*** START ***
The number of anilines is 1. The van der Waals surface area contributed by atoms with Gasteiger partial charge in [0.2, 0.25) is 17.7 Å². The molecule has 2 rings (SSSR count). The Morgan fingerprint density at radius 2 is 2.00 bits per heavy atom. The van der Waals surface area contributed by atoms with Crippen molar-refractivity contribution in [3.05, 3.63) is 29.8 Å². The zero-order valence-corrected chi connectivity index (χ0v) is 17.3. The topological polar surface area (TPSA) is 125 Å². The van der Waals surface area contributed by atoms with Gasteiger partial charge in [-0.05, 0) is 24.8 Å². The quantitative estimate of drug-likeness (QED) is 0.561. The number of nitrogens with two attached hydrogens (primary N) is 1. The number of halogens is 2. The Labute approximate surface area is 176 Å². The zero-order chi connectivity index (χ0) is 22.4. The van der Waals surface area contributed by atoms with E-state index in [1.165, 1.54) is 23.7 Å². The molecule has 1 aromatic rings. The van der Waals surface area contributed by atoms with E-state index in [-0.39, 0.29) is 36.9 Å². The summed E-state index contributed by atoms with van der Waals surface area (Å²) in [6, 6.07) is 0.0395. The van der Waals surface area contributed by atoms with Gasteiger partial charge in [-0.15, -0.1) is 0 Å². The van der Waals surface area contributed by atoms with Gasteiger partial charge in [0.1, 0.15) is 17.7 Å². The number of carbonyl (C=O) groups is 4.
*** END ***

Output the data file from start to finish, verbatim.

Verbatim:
The number of anilines is 1. The van der Waals surface area contributed by atoms with Gasteiger partial charge in [0.2, 0.25) is 17.7 Å². The molecule has 2 rings (SSSR count). The Morgan fingerprint density at radius 2 is 2.00 bits per heavy atom. The van der Waals surface area contributed by atoms with Crippen molar-refractivity contribution in [3.05, 3.63) is 29.8 Å². The zero-order valence-corrected chi connectivity index (χ0v) is 17.3. The topological polar surface area (TPSA) is 125 Å². The van der Waals surface area contributed by atoms with Gasteiger partial charge in [-0.05, 0) is 24.8 Å². The quantitative estimate of drug-likeness (QED) is 0.561. The number of nitrogens with two attached hydrogens (primary N) is 1. The number of halogens is 2. The Labute approximate surface area is 176 Å². The zero-order chi connectivity index (χ0) is 22.4. The van der Waals surface area contributed by atoms with E-state index in [1.165, 1.54) is 23.7 Å². The molecule has 1 aromatic rings. The van der Waals surface area contributed by atoms with E-state index in [-0.39, 0.29) is 36.9 Å². The summed E-state index contributed by atoms with van der Waals surface area (Å²) in [6, 6.07) is 0.0395. The van der Waals surface area contributed by atoms with Gasteiger partial charge in [-0.15, -0.1) is 0 Å². The van der Waals surface area contributed by atoms with Gasteiger partial charge in [0.1, 0.15) is 17.7 Å². The number of carbonyl (C=O) groups is 4.